Separation, Divorce and Bankruptcy

The decision to separate or divorce is never an easy one. Combined with the emotional stress of having less income, paying lawyers, having higher costs because of operating two households, and paying alimony and support, it’s easy to see why the financial strain of divorce is one of the top reasons people file for bankruptcy.

This is a complicated area especially if only one spouse files for bankruptcy, as both spouses may be impacted. Here are just a few of the consequences:

1. The house – If the matrimonial home is jointly owned, one spouse cannot transfer their share of the house to the other spouse unless it is pursuant to a Court order or fair market value is received. Any transfer for less than fair market value will be scrutinized by a Trustee in bankruptcy and could be overturned.
2. Spousal property claims – Filing for bankruptcy usually stops an ex-spouse’s claim for equalization of family assets. They may still be able to pursue assets that are exempt in a bankruptcy, like pension funds. This should be discussed with a lawyer so you know your rights.
3. Life Insurance policy – A life insurance policy with a cash surrender value with a designated beneficiary of an ex-spouse is an asset that the Trustee must realize on in a bankruptcy. If the beneficiary is a parent, sibling or child, then the policy is exempt.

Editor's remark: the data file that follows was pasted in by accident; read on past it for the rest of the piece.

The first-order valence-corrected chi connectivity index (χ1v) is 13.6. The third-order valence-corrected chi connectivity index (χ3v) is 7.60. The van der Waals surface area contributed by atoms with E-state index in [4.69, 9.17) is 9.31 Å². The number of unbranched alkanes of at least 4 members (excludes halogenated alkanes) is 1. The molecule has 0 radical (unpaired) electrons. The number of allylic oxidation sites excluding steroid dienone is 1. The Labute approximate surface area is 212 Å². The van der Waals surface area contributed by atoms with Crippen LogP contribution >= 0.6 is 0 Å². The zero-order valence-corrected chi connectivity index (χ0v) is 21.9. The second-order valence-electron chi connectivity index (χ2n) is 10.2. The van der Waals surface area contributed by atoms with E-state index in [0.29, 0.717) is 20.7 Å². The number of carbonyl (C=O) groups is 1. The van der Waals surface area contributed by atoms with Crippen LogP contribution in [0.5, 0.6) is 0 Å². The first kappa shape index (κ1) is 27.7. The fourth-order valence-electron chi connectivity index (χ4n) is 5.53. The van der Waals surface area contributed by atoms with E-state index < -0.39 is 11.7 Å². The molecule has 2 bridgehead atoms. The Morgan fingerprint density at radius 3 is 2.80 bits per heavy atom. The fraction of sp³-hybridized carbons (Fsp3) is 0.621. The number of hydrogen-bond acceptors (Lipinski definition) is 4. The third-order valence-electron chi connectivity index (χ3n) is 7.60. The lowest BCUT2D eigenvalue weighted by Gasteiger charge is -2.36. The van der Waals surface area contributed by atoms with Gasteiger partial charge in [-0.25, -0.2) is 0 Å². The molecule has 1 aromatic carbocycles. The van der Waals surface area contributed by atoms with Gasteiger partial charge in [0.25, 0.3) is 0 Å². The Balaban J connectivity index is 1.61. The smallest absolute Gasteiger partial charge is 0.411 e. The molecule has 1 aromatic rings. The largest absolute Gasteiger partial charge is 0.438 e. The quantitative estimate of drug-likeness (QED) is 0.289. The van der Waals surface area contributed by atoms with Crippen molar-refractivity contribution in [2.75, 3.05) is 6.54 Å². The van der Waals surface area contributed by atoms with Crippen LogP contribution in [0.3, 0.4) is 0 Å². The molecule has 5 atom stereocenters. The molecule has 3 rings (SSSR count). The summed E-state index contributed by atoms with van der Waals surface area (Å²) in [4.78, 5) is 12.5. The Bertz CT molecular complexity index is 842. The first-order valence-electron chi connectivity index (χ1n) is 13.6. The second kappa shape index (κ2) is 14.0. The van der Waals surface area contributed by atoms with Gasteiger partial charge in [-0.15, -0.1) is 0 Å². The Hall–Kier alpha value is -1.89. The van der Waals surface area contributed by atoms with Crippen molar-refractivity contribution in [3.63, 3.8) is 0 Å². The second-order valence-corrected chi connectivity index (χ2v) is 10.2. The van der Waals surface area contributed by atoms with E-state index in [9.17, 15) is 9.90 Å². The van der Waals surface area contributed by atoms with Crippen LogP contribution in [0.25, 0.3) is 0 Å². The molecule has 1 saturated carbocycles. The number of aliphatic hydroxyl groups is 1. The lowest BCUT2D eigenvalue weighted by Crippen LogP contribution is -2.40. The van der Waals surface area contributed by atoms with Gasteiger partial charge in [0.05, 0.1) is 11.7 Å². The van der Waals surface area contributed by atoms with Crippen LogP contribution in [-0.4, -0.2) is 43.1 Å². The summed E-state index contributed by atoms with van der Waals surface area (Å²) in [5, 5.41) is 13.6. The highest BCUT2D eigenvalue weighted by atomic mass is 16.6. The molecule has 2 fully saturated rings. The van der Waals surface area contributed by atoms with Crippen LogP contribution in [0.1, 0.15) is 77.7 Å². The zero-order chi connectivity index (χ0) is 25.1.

4. Joint debts – Both spouses are jointly and severally liable for any joint debts. If there is a credit card or a loan in both spouses’ names, a decision can’t be made between the two spouses to split the debt. If one spouse files for bankruptcy protection, the other spouse is liable for the entire amount of the debt. A separation agreement that states that the bankrupt spouse was liable for the debt is not binding on the financial institution.
5. Co-signed Debts – Any debt that one spouse co-signed for the other spouse has to be notified in the bankruptcy. If the other spouse defaults on the loan, it may result in the institution calling in the loan and demanding repayment from the spouse who has already filed for bankruptcy or a proposal.
6. Not all debt gets eliminated – A bankruptcy will not eliminate the obligation to pay alimony or support, even if there are arrears.

Filing for bankruptcy is a complex matter where there is a separation and divorce, especially involving property. We understand that your priorities may be to protect your family. A Trustee in bankruptcy will review your financial situation in detail and fully explain how a bankruptcy will impact you and potentially your ex-spouse. You can then make an informed decision on how to move forward.


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